That sense of speed feels great, though. Soaring through the air or descending to skate across the sand while engaging the thrusters feels great! Music from Tekken and Soul Calibur alum Rio Hamamoto rips through the heat of battle to create a nu-metal drenched epic combat experience that feels appropriately 90’s. Overall it has a very “arcadey” vibe that feels similar to the Rogue Squadron or Earth Defense Force series. If you like shooting a bunch of small things in one level and then shooting one big thing in another level, this might be the game for you.

Y’all Like Melodrama and Giant Robots?


Daemon X Machina is a very fun game to play. However, the story often got in the way of my enjoyment. It’s clear that a great deal of time was spent in developing the visual motifs of the various mercenary factions and certain story sequences, but the player never really has any meaningful interaction with these characters beyond exchanging chat messages with them or showing up in the background of cutscenes. Most of these scenes are skippable, but I tried to honestly engage with the story and didn’t feel like a worthwhile use of my time. That said if you are looking for some arcade shoot em’ up action that’s a bit more casual, you could do a whole lot worse.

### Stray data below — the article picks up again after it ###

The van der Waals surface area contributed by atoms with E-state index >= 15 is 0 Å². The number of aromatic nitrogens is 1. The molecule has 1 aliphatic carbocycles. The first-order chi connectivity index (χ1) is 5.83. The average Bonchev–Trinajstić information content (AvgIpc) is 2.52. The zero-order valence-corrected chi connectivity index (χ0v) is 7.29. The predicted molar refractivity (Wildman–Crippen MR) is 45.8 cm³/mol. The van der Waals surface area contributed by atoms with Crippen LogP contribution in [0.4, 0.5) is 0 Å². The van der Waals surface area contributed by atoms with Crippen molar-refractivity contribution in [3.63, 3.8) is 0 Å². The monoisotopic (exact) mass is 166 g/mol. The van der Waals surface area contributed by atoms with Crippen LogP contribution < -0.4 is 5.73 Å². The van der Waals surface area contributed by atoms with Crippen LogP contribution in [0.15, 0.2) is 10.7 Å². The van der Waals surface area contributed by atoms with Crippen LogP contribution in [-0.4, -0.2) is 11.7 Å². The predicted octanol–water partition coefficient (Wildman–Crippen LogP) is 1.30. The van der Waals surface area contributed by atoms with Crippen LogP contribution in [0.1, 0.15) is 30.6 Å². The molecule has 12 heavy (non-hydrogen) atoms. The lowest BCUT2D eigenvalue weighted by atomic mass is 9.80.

Final Verdict: 3.5/5

Available on: PC(Reviewed), Nintendo Switch; Publisher: Xseed Games; Developer: Marvelous First Studio; Players: 1-4; Released: February 13, 2020; MSRP: $59.99

Full disclosure: This review is based on a PC review copy of Daemon X Machina given to Hey Poor Player by the publisher.


Colin loves video games, indie/hip-hop/punk music, pro wrestling, and chili dogs as if they were his own children. But if he had to play favorites it would be video games. His favorite series include Tony Hawk, Mass Effect, Metal Gear, Guitar Hero, Jak & Daxter, and Kingdom Hearts. Also enjoys American Football in real-life, video game, and indie band form.